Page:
What on earth is a chaturanga I hear you cry.
Good question! Even if you dabble in yoga you may never have heard of it.
Chaturanga Dandasana (to give it it’s full name) is a sanskrit word, which translates directly to four-limbed staff pose.
It is that thing you flow past on your way between downward dog, and cobra…. didn’t catch it?
There it is again in your Sun Salutation….numerous times!
Okay let’s break it down. Chaturanga is the yoga plank or push up. It occurs many times throughout asana flows, but it is not easy…and that is why people (me included) often skip straight past it, get to over with as quickly as possible and don’t stop to think about alignment, positioning and breathing.
Most of the time it is over in a matter of moments, and you can go ahead and busy your mind with the next pose. I am here to tell you that you shouldn’t overlook this pose! It deserves some respect 😉 Here’s why….
It is a foundational pose that is found in many flow sequences . It helps practitioners to find their centre, to activate the legs in arm poses and is a fantastic preparation for inversions and arm balances.
The pose requires significant strength in the arms, shoulders and abdominal muscles. It is for this reason that half-hearted chaturangas are not acceptable…because they could actually cause harm.
As Jillian Turecki, Senior Yoga Instructor at Kula Yoga Project in New York City says;
It’s a problem I see across the board from beginners to seasoned practitioners, and you can develop really bad habits that lead to injury.
Repeating a pose again and again over time can result in injuries – and this is one pose that you will be repeating! Overtaxing the joints, particularly the muscle can cause real damage to your ball and socket joints.
When performing this pose incorrectly, Dr. Adam Cohen, Associate Professor of Medicine at Mount Sinai Hospital Systems, orthopedic surgeon and shoulder specialist says:
You’re putting more stress on all the soft tissue in your shoulder. This can compress your shoulder joint and can cause impingement syndrome, a common shoulder injury, and even rotator cuff damage.
Seriously, you don’t want that!
In order to prevent injury you must start to be more aware of your alignment as you perform this asana. In a moment we will go through the complete process for you, and always be sure to listen to your body as you go. Yoga is not a competitive discipline, so swallow your ego and modify if you need to!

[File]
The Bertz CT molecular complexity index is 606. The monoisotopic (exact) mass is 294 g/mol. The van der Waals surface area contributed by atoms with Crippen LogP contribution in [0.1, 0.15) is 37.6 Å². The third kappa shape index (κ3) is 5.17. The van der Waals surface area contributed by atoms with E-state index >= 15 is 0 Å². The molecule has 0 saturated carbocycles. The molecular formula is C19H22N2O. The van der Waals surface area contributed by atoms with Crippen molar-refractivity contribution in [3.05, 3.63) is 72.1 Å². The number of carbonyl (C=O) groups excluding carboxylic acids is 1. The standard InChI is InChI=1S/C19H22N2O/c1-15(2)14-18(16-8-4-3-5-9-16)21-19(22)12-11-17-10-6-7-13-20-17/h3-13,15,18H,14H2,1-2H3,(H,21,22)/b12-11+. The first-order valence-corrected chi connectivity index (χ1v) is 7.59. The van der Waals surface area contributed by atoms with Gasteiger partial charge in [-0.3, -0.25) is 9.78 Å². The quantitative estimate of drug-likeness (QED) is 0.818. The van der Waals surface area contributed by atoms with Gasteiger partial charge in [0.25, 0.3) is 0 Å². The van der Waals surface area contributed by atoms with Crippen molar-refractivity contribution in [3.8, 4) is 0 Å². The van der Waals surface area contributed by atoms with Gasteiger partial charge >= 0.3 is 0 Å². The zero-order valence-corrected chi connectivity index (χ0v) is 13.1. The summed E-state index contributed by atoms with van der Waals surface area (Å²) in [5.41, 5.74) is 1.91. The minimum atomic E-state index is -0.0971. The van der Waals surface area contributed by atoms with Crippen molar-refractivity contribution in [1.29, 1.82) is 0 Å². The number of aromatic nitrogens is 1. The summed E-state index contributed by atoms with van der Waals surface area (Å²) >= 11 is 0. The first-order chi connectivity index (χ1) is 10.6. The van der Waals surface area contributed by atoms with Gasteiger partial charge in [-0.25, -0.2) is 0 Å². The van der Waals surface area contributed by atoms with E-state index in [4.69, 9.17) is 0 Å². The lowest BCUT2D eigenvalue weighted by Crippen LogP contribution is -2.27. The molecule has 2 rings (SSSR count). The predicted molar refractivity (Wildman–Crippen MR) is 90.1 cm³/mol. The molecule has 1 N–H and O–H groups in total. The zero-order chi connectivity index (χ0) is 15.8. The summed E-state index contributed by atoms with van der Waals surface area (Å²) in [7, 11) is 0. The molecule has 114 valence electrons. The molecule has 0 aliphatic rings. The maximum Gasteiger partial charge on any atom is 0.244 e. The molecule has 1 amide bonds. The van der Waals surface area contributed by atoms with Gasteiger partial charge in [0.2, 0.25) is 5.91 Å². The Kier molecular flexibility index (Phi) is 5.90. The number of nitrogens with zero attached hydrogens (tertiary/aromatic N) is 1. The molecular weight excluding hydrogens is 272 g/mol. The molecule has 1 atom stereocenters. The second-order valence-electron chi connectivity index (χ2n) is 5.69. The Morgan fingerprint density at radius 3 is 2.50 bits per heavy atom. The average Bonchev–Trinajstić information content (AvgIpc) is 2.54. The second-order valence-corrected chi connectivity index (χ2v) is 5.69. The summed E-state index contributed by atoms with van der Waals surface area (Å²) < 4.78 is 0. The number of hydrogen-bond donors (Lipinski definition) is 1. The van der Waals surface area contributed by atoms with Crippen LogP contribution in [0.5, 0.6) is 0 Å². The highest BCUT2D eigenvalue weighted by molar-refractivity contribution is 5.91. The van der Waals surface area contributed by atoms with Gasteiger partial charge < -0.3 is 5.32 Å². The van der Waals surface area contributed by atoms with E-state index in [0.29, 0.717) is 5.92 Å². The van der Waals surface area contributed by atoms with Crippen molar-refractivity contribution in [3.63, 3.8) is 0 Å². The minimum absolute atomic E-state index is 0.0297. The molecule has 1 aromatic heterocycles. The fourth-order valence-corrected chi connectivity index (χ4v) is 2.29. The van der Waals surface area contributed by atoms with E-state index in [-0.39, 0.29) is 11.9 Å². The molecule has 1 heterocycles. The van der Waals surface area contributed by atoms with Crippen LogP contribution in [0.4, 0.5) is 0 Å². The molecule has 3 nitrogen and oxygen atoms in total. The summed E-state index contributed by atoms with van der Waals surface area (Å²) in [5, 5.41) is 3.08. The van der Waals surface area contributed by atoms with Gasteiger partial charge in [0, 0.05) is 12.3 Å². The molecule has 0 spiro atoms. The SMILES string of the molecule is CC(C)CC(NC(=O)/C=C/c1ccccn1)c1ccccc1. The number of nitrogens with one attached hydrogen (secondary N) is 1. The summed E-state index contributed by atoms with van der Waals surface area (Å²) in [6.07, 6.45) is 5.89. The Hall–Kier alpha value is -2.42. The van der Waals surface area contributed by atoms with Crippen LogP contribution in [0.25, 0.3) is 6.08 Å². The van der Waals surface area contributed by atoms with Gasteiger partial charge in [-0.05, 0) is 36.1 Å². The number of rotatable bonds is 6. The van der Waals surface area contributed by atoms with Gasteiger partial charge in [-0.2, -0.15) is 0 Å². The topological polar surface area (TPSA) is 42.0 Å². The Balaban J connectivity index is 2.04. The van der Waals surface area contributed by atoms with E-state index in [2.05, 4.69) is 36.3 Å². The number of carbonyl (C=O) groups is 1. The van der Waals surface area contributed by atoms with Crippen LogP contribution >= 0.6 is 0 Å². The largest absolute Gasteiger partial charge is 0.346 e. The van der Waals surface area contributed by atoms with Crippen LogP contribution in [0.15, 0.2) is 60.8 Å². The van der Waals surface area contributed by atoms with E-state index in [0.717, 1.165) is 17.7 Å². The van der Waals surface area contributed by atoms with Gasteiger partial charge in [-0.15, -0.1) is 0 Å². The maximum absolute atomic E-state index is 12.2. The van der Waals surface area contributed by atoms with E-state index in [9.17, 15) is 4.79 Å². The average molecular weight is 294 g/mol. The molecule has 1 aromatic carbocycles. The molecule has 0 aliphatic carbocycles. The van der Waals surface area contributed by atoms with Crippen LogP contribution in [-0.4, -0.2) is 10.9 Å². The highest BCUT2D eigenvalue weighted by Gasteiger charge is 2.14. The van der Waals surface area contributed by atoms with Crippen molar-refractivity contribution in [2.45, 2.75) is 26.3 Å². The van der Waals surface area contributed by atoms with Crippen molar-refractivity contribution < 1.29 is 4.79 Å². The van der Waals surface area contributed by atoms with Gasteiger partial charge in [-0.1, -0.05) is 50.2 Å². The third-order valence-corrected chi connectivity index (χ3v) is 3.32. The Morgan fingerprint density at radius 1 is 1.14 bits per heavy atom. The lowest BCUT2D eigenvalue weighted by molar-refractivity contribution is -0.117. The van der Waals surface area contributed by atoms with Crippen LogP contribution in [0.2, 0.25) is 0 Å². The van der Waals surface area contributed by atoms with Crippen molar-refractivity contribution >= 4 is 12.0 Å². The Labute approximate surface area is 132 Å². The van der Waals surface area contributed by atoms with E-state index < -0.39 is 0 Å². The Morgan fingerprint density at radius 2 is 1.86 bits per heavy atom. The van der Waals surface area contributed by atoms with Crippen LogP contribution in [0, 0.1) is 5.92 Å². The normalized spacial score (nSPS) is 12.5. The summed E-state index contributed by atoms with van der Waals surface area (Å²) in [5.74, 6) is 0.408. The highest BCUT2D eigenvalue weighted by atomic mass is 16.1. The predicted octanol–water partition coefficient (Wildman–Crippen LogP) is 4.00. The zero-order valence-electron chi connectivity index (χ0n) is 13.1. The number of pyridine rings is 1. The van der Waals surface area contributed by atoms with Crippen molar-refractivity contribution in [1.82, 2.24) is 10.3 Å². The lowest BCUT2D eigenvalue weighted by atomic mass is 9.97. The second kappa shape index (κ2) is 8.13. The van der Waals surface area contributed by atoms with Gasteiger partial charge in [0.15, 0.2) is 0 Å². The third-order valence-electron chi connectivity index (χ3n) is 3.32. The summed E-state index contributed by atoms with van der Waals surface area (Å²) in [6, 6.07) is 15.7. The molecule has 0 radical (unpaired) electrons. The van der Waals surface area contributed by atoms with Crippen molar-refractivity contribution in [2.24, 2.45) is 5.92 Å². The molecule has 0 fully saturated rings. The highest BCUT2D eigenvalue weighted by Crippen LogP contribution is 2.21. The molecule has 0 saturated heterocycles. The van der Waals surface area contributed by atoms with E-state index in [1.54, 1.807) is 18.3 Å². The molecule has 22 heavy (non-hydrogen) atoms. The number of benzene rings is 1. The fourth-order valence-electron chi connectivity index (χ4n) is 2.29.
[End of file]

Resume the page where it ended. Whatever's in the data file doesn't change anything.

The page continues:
Baron Baptise, author of Journey Into Power tells you just how important this is:
“A lot of students try to sneak their way past Low Push-Up and move directly from High Push-Up to the next pose, which is Upward Facing Dog, but I strongly encourage you not to do this. Find ways to work within the pose. Modify, dilute, research, but don’t run or avoid the work. Challenge yourself sensitively and your weakness will soon turn to strength.”
There are a great many benefits to be gained from learning to perform this yoga plank correctly.
First and foremost, take the time to build your strength! Practice holding the plank position, until you can do so comfortably for 10 seconds. As you practice keep in mind that your shoulders should be lined up over your wrists. Your head should stay in line with your spine and your hips should not dip! Activate your core and pull your belly button towards to spine.
If you find that your wrists become tired or painful then try shifting your weight towards your finger tips. Don’t push it too much, stop when you need to and gradually build up your stamina.
Okay, I think you have read enough! Let’s not delay any longer. Check out this great, straightforward video which explains how to chaturanga brillantly.
Okay – let’s go through the steps:
There are a few things to watch out for as you chaturanga, and this video explains them beautifully. I particularly love the ‘Jackie Chan’ tip!
So, here are some common chaturanga mistakes to avoid!
Form is of utmost importance in this pose – so always be aware of your positioning, alignment and breathing throughout. Remember to modify if you need to, as you will still be working all of the same muscles as with the full pose, you will just be getting a break from supporting your body weight.
Chaturanga is a tricky asana, but certainly worth the effort in getting in right!
What do you think? Do you like to chaturanga? We would love to hear from you!
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